The problem of meteoroid ablation is solved theoretically in a closed form for the case of a shallow entry angle, the physical properties, initial radius and velocity of the meteoroid being given. The sizes of molten, sprayed droplets and transient distributions for the iron and stony meteoroids are calculated. Differences in iron and stony meteoroid mechanical properties cause significant changes in the generated particles: meteor wake lengths, particle size distributions, and aerosol number densities differed by more than an order of magnitude for iron and stony meteoroids of the same entrance velocity. Less viscous iron melt yielded finer particles and a denser aerosol wake than the stony one. The fast iron meteoroid with the entry velocity V = 60 km s-1 gradually burst into more than a million particles with radii ranging from 4 μm to 135 μm when the meteoroid radius was 0.3 cm. Generally, the radii of the sprayed droplets are comparable with sizes of the “grains” obtained within the theories based on the “dustball” hypothesis. However, the parameters of sprayed droplets depended essentially on a meteoroid radius, velocity and substance. A future effort may involve modelling the luminosity of the meteoroid and sprayed droplets to compare with observed meteor light curves or trail lengths.

During the spraying process the largest droplets are generated at the beginning of the ablation, while the smallest droplets are generated towards the end, as the present results show. The ablating meteoroid radius varies almost linearly with time. The influence of the meteoroid entry velocity on the number and sizes of breakaway particles is estimated.

This paper presents a quantitative application of the gradient instability theory to meteoroid fragmentation. Based on the results of this study, the next steps are investigation of the dynamic structure of the meteoric aerosol wake and meteor luminosity under the increasing rate of vapour production caused by the increased liquid surface of sprayed droplets, as well as investigating the case of an arbitrary meteoroid entry angle.

References

Appendix A: The cause of the gradient instability

The cause of instability of a gradient flow in a vicinity of liquid – gas interface is the inertial forces of disturbed curvilinear motion (Fig. 1c). Indeed, in its motion along curvilinear trajectory with velocity V every liquid particle undergoes centrifugal acceleration: (A.1)where Eqs. (2) are used. Here the curvature radius Rc = AB (Fig. 1c) of the disturbed trajectory is proportional to λf/ 2 ≈ δm, as the expression Δf = 2πδm/λf = 1.225 shows at Wes> 20 (see Sect. 3).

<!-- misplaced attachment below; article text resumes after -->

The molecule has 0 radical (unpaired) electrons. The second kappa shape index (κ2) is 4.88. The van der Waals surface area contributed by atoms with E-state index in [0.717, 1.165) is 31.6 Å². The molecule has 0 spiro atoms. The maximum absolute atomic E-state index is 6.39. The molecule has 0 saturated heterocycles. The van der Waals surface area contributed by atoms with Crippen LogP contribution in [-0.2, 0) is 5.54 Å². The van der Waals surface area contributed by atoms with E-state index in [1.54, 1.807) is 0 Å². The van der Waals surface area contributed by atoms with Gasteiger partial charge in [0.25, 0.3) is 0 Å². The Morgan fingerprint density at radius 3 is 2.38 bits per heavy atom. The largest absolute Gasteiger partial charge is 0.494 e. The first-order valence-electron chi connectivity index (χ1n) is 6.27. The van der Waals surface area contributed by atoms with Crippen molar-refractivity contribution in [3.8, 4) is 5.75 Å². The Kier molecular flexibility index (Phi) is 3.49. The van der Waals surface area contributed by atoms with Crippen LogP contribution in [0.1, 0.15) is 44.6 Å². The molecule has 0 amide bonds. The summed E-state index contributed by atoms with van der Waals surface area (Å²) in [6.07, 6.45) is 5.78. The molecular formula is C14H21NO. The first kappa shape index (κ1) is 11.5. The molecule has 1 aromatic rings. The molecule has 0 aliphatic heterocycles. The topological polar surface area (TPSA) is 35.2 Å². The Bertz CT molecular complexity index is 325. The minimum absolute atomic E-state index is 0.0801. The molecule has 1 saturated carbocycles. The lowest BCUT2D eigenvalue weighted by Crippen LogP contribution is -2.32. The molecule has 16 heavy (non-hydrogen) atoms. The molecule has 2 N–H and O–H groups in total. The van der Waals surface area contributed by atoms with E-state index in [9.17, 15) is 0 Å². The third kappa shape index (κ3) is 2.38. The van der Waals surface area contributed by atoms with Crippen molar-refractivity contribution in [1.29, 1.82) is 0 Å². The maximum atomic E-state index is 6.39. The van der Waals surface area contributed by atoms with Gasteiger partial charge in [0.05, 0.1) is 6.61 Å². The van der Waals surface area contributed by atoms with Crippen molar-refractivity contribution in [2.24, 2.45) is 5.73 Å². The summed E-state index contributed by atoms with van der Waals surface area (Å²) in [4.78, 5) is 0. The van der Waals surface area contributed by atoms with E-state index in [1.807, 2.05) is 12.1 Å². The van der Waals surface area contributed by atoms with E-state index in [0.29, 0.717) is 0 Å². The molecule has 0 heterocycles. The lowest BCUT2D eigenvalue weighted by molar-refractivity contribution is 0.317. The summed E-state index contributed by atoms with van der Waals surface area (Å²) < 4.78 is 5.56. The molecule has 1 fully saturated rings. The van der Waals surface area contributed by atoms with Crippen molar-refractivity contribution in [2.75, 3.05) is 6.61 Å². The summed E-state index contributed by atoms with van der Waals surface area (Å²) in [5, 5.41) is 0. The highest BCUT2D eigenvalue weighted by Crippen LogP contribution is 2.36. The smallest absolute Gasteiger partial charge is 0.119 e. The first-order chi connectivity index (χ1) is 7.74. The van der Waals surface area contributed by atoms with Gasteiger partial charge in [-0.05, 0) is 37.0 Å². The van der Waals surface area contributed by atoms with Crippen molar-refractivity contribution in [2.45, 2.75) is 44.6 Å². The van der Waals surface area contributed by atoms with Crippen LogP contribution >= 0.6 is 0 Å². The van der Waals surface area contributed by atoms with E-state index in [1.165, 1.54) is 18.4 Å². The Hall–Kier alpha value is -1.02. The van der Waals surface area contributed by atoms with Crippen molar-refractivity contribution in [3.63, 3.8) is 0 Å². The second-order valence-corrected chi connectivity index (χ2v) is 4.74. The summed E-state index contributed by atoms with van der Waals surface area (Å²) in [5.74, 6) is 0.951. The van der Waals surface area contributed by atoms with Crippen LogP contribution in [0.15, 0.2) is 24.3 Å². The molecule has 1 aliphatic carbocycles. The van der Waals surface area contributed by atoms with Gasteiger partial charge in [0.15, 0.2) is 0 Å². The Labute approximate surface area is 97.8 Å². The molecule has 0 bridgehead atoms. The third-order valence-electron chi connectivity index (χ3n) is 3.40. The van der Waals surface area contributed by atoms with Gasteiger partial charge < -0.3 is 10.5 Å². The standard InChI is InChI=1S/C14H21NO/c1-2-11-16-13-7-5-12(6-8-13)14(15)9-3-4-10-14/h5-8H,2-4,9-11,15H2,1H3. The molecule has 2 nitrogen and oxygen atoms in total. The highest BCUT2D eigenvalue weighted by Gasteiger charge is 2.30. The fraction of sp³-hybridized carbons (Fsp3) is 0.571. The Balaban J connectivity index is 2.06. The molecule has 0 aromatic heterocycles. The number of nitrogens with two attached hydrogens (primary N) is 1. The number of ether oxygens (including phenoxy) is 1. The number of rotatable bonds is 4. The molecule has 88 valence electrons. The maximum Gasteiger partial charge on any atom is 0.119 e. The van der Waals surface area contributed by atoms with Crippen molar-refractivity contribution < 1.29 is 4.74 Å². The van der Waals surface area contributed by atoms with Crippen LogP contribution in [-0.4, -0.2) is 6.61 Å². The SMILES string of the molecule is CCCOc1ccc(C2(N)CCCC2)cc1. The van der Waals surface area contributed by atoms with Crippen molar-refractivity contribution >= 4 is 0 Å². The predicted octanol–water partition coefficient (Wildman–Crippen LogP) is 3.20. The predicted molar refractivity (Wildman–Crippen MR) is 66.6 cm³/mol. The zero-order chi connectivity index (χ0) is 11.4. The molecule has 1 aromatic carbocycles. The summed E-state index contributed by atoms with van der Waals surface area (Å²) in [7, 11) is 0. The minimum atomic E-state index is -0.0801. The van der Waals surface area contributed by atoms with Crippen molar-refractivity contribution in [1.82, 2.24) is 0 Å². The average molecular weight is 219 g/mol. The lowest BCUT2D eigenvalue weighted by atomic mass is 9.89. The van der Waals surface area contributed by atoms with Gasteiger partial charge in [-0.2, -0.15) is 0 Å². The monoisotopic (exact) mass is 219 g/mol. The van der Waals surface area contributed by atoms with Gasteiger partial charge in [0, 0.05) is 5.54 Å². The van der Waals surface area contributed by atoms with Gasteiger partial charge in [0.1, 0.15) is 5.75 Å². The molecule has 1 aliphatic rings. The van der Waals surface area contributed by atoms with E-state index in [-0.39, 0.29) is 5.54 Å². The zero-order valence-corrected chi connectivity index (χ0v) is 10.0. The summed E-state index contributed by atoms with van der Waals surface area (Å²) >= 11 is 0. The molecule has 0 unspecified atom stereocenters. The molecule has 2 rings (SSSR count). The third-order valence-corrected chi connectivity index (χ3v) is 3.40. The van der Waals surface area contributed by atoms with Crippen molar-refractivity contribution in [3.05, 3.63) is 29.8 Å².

The centrifugal force is normal to the air-melt interface, acting on any liquid particle within the disturbance elevation (Fig. 1c). Thus, once the melt surface is disturbed, the liquid heaps are being pulled out by the centrifugal force with huge acceleration of the order of 104 − 105 m s-2, as Eq. (A.1) shows for meteoroids. These values are more than a thousand times greater than the terrestrial gravitation, which explains the mechanism of the ligament formation shown in Fig. 4. The same tendency has the centrifugal force acting on the moving air particles above the liquid heap, but this action at the interface is smaller because of the less air density. Indeed, the dispersal relation (Eq. (1)) of the perturbation problem contains none of the gas parameters, so, the air contributes a little force into the interface instability mechanism, its role is reduced simply to generate the shear motion in liquid by means of the viscous stresses.

The huge centrifugal force pulls out the liquid ligaments of size λ/ 2, which quickly burst by the airstream into several drops of approximately the same diameter (Fig. 4), providing the mechanism of meteoroid melt spraying. The time of accelerated growth of the disturbance amplitude till the value λ/ 2, which is sufficient for the breakaway droplet formation, can be estimated as t = (λ/ 2acf)0.5< 10-4 s (when Eq. (A.1) is taken into account), assuming constant acceleration. These estimates show that the unstable disturbance develops quickly during meteoroid flight thus providing the spraying ablation mechanism.

Appendix B: The boundary layer relationships